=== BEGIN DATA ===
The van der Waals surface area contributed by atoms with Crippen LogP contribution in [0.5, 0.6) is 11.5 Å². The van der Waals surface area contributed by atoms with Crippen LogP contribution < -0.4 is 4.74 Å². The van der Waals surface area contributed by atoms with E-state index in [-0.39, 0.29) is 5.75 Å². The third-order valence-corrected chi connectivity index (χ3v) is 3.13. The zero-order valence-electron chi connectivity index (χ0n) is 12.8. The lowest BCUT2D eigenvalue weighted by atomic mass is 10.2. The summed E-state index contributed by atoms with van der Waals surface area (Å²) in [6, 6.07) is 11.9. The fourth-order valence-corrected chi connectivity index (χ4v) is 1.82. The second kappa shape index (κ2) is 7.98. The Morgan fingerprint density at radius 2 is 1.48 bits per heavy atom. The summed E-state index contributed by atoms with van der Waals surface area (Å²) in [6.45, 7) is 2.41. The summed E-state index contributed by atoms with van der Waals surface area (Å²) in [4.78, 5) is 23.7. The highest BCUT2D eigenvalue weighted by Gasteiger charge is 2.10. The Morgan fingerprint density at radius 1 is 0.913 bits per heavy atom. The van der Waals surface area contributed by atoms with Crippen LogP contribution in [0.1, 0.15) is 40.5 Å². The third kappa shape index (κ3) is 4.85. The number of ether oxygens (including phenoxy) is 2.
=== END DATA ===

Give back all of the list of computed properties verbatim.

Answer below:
The van der Waals surface area contributed by atoms with Crippen LogP contribution in [0.5, 0.6) is 11.5 Å². The van der Waals surface area contributed by atoms with Crippen LogP contribution < -0.4 is 4.74 Å². The van der Waals surface area contributed by atoms with E-state index in [-0.39, 0.29) is 5.75 Å². The third-order valence-corrected chi connectivity index (χ3v) is 3.13. The zero-order valence-electron chi connectivity index (χ0n) is 12.8. The lowest BCUT2D eigenvalue weighted by atomic mass is 10.2. The summed E-state index contributed by atoms with van der Waals surface area (Å²) in [6, 6.07) is 11.9. The fourth-order valence-corrected chi connectivity index (χ4v) is 1.82. The second kappa shape index (κ2) is 7.98. The Morgan fingerprint density at radius 2 is 1.48 bits per heavy atom. The summed E-state index contributed by atoms with van der Waals surface area (Å²) in [6.45, 7) is 2.41. The summed E-state index contributed by atoms with van der Waals surface area (Å²) in [4.78, 5) is 23.7. The highest BCUT2D eigenvalue weighted by Gasteiger charge is 2.10. The Morgan fingerprint density at radius 1 is 0.913 bits per heavy atom. The van der Waals surface area contributed by atoms with Crippen LogP contribution in [0.1, 0.15) is 40.5 Å². The third kappa shape index (κ3) is 4.85. The number of ether oxygens (including phenoxy) is 2.